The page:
Obituary: Holly Solomon ; New York Art Collector and Dealer
Dannatt, Adrian, The Independent (London, England)
HOLLY SOLOMON was a beloved figure in the Manhattan art world long after anyone ever went to her gallery, or indeed knew if she had one or not. There were many, too, who loathed the art she promoted, which tended to the very bright, colourful and often frankly kitsch, yet adored her own persona, a small, elegant pixie with regal bearing and veritable twinkle.
She was originally Hollis Dworken of Bridgeport, Connecticut, where her father, born in Russia, owned a grocery and liquor store. Studying at Vassar, she saw her first collection of modern art, an assembly of works by Alexander Calder and Jean Arp at the apartment of one of her female professors, as a key revelation.
After graduating from Sarah Lawrence the young Hollis was soon married to Horace Solomon, the Yale-educated son of a highly successful manufacturer of hairpins and nets. They were living together in Manhattan and the young wife was enrolled at Lee Strasberg's Actor's Studio whilst actively auditioning.
In 1961 she made her first purchase, a lamp by the minimalist sculptor Dan Flavin, followed by a Brillo box by Andy Warhol. It was this purchase, installed at home as a coffee table, that first intrigued her husband. Horace Solomon's fascination with this strange new object led him to go and visit some galleries himself:
He went to the Roy Lichtenstein show at Castelli in 1962 and bought The Anxious Girl. That was when we began collecting together, not expensive things but beautiful things.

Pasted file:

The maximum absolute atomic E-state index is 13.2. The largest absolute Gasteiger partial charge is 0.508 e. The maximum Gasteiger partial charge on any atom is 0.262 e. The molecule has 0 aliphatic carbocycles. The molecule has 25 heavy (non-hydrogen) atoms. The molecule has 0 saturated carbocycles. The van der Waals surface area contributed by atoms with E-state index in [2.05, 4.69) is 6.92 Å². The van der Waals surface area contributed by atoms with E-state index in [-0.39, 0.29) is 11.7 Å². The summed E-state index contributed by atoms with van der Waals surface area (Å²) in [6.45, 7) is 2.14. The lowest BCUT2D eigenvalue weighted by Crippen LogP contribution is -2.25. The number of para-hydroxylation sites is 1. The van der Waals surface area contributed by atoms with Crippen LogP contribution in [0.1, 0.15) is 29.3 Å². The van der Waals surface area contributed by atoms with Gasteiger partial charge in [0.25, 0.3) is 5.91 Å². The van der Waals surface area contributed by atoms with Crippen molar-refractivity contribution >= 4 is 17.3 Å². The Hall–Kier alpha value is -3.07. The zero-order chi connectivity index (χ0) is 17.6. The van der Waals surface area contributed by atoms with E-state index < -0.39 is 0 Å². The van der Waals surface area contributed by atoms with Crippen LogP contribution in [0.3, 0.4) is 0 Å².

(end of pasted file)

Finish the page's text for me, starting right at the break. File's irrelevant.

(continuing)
The Solomons were soon well-known Pop Art collectors. As an actress however things were less dynamic for her, although (as Hollis Belmont) she did play a prostitute, in the 1969 underground film The Plot Against Harry.
The high-point of their career as Pop collectors came with the ritual Warhol portrait, which before he started pumping them out for any socialite who could pay, was actually a significant aesthetic statement:
In 1963 for our 10th wedding anniversary I told my husband, Horace, I wanted a portrait by Andy Warhol. He agreed, and
I met Andy at a photo booth on 42nd Street. I must have had $10- worth of quarters and he left me in the booth to do the photographs by myself. When I was done I had hundreds of pictures. I gave them to Andy but didn't hear from him for a long time. Finally Andy called one day to say he had done several portraits and Horace and I should come over to choose which three panels we would like to acquire. When we got to the studio nine paintings were spread over the floor. Finally Horace asked if they were dry. When Andy said they were, Horace exclaimed, "I'll take all of them." We were stunned.
Equally stunning was the nine-panel portrait's auction price of $2m at Christie's last year, a price that reflects the legend of its sitter as much as that of its artist. Solomon's portrait was captured not only by Warhol but also by Lichtenstein, Christo, Robert Rauschenberg, Richard Artschwager and Robert Mapplethorpe, of whom she was an early patron.
In 1969 the Solomons decided to spend their "collecting money" on an active arts space rather than inanimate objects and they opened the 98 Greene Street Loft, in the still relatively savage terrain of SoHo. …